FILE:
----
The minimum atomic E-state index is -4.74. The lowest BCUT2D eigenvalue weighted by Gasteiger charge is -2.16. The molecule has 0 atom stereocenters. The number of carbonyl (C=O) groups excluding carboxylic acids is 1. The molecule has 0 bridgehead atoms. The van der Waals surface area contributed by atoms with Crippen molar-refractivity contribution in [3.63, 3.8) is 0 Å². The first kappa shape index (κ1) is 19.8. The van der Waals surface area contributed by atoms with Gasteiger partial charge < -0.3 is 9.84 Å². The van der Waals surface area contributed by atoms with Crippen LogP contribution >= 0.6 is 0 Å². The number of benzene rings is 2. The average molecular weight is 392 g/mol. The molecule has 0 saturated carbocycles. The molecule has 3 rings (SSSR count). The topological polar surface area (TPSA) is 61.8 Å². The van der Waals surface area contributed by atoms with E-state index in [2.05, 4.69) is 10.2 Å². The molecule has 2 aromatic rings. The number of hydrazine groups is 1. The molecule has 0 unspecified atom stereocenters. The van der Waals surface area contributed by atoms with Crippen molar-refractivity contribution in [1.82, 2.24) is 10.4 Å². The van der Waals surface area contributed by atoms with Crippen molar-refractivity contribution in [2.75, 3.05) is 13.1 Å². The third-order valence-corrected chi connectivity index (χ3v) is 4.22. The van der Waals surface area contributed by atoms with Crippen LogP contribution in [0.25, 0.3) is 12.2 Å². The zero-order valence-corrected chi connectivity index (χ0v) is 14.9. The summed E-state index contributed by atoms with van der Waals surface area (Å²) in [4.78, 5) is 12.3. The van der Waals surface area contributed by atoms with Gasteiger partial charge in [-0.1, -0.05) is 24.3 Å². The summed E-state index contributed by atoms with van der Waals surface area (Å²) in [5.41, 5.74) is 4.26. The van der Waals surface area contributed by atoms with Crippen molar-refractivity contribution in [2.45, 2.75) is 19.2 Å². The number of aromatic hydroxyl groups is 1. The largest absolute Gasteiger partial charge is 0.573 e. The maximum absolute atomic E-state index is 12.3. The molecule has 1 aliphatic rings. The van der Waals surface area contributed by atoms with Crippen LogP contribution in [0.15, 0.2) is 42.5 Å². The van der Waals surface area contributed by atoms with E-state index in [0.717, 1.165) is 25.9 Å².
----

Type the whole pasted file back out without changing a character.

The minimum atomic E-state index is -4.74. The lowest BCUT2D eigenvalue weighted by Gasteiger charge is -2.16. The molecule has 0 atom stereocenters. The number of carbonyl (C=O) groups excluding carboxylic acids is 1. The molecule has 0 bridgehead atoms. The van der Waals surface area contributed by atoms with Crippen molar-refractivity contribution in [3.63, 3.8) is 0 Å². The first kappa shape index (κ1) is 19.8. The van der Waals surface area contributed by atoms with Gasteiger partial charge < -0.3 is 9.84 Å². The van der Waals surface area contributed by atoms with Crippen LogP contribution >= 0.6 is 0 Å². The number of benzene rings is 2. The average molecular weight is 392 g/mol. The molecule has 0 saturated carbocycles. The molecule has 3 rings (SSSR count). The topological polar surface area (TPSA) is 61.8 Å². The van der Waals surface area contributed by atoms with E-state index in [2.05, 4.69) is 10.2 Å². The molecule has 2 aromatic rings. The number of hydrazine groups is 1. The molecule has 0 unspecified atom stereocenters. The van der Waals surface area contributed by atoms with Crippen molar-refractivity contribution in [1.82, 2.24) is 10.4 Å². The van der Waals surface area contributed by atoms with Crippen molar-refractivity contribution in [2.75, 3.05) is 13.1 Å². The third-order valence-corrected chi connectivity index (χ3v) is 4.22. The van der Waals surface area contributed by atoms with Crippen LogP contribution in [0.25, 0.3) is 12.2 Å². The zero-order valence-corrected chi connectivity index (χ0v) is 14.9. The summed E-state index contributed by atoms with van der Waals surface area (Å²) in [4.78, 5) is 12.3. The van der Waals surface area contributed by atoms with Gasteiger partial charge in [-0.1, -0.05) is 24.3 Å². The summed E-state index contributed by atoms with van der Waals surface area (Å²) in [5.41, 5.74) is 4.26. The van der Waals surface area contributed by atoms with Crippen molar-refractivity contribution in [2.45, 2.75) is 19.2 Å². The number of aromatic hydroxyl groups is 1. The largest absolute Gasteiger partial charge is 0.573 e. The maximum absolute atomic E-state index is 12.3. The molecule has 1 aliphatic rings. The van der Waals surface area contributed by atoms with Crippen LogP contribution in [0.15, 0.2) is 42.5 Å². The van der Waals surface area contributed by atoms with E-state index in [0.717, 1.165) is 25.9 Å².